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Quotations About / On: LIGHTING

  • 1.
    He brings light, as only the great dare to bring light, to the issueless predicament of existence.
    (Samuel Beckett (1906-1989), Irish dramatist, novelist. "Macgreevy on Yeats," p. 2, Irish Times, August 4, 1945. Beckett is referring to the Irish painter and author Jack B. Yeats.)
    More quotations from: Samuel Beckett, light
  • 2.
    What visions in the dark of light!
    (Samuel Beckett (1906-1989), Irish dramatist, novelist. The narrator, in Company, p. 59, Grove Press (1980).)
    More quotations from: Samuel Beckett, dark, light
  • 3.
    Why look in the dark for light?
    (Henry David Thoreau (1817-1862), U.S. philosopher, author, naturalist. A Week on the Concord and Merrimack Rivers (1849), in The Writings of Henry David Thoreau, vol. 1, p. 161, Houghton Mifflin (1906).)
    More quotations from: Henry David Thoreau, dark, light
  • 4.
    Billboards, billboards, drink this, eat that, use all manner of things, everyone, the best, the cheapest, the purest and most satisfying of all their available counterparts. Red lights flicker on every horizon, airplanes beware; cars flash by, more lights. Workers repair the gas main. Signs, signs, lights, lights, streets, streets.
    (Neal Cassady (1926-1968), U.S. beat hero. "Leaving LA by Train at Night, High ...," The First Third and Other Writings (1971).)
    More quotations from: Neal Cassady, red
  • 5.
    Erasmus was the light of his century; others were its strength: he lighted the way; others knew how to walk on it while he himself remained in the shadow as the source of light always does. But he who points the way into a new era is no less worthy of veneration than he who is the first to enter it; those who work invisibly have also accomplished a feat.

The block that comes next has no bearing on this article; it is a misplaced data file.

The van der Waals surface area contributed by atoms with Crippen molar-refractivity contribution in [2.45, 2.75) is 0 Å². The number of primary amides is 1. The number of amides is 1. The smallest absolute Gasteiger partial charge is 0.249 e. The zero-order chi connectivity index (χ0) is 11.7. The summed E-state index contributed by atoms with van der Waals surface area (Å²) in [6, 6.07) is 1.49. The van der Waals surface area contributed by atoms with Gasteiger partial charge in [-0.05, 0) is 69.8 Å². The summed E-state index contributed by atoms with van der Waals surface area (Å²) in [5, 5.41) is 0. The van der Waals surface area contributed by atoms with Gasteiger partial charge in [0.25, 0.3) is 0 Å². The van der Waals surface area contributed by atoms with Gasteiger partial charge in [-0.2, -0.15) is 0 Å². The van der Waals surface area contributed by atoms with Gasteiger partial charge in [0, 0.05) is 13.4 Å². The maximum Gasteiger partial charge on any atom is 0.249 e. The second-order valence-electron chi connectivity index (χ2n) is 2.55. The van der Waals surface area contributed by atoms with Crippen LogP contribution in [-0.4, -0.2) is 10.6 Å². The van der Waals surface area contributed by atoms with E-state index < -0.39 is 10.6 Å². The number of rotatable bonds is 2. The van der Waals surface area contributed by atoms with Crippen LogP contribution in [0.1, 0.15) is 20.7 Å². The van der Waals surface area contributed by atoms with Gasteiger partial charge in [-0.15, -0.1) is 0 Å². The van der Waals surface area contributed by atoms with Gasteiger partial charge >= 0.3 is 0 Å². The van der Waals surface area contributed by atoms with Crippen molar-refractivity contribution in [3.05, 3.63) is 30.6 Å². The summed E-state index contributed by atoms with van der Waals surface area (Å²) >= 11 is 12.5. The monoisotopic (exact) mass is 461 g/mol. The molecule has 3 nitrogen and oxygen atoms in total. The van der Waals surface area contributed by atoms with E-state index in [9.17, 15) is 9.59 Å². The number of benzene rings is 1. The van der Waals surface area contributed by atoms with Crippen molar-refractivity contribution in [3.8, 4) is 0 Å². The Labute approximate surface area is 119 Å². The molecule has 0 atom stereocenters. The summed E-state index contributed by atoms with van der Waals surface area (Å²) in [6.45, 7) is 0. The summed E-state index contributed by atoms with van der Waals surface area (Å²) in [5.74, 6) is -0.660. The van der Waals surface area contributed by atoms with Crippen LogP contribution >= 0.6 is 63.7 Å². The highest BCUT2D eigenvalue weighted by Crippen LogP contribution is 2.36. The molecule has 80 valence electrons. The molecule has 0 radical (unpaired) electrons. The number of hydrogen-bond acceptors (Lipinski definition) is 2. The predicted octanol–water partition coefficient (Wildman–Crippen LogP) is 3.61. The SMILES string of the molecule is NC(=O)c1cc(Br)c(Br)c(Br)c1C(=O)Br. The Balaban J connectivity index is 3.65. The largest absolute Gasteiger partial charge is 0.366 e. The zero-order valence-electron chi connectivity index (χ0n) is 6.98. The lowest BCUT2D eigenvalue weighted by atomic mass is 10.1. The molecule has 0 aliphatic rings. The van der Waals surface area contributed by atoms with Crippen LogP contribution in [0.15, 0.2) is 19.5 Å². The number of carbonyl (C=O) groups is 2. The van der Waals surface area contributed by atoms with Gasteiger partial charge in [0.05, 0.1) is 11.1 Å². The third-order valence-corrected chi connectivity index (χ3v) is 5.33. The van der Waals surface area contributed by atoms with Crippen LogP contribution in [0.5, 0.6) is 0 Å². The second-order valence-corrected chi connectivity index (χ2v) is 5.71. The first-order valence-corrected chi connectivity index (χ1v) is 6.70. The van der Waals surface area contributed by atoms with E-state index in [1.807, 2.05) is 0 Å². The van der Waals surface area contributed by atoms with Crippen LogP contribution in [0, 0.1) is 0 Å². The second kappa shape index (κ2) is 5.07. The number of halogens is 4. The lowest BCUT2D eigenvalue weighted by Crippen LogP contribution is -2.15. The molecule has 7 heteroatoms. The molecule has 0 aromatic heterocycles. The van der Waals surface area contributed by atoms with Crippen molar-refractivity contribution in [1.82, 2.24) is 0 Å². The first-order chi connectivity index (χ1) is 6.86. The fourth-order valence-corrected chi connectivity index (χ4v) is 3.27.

(Stefan Zweig (18811942), Austrian writer. Erasmus of Rotterdam, p. 71, trans. by Marion Sonnenfeld, Vienna, Austria, Herbert Reichner Verlag (1935).)
    More quotations from: Stefan Zweig, light, strength, work
  • 6.
    Yes, Lord, you are innocence itself: how could you conceive of Nothingness, you who are plenitude? Your gaze is light and transforms all into light: how could you know the half-light in my heart?
    (Jean-Paul Sartre (1905-1980), French novelist, dramatist, philosopher, political activist. The Devil and the Good Lord, act 3, sc. 6, Gallimard (1951).)
  • 7.
    Civilisation—a heap of rubble scavenged by scrawny English Lit. vultures.
    (Malcolm Muggeridge (1903-1990), British broadcaster. Quoted in New Society (London, Oct. 6, 1983).)
    More quotations from: Malcolm Muggeridge
  • 8.
    Whoever lights the torch of war in Europe can wish for nothing but chaos.
    (Adolf Hitler (1889-1945), German dictator. Speech, May 21, 1935, Reichstag, Berlin.)
    More quotations from: Adolf Hitler, chaos, war
  • 9.
    Only the person who has experienced light and darkness, war and peace, rise and fall, only that person has truly experienced life.
    (Stefan Zweig (18811942), Austrian writer. Die Welt von Gestern (The World of Yesterday), p. 385, trans. by Marion Sonnenfeld, S. Fischer Verlag (1955).)
  • 10.
    Bright light is injurious to those who see nothing.
    (Aurelius Clemens Prudentius (c. 348-405), Roman poet. Peristephanon, X, 593.)
    More quotations from: Aurelius Clemens Prudentius, light
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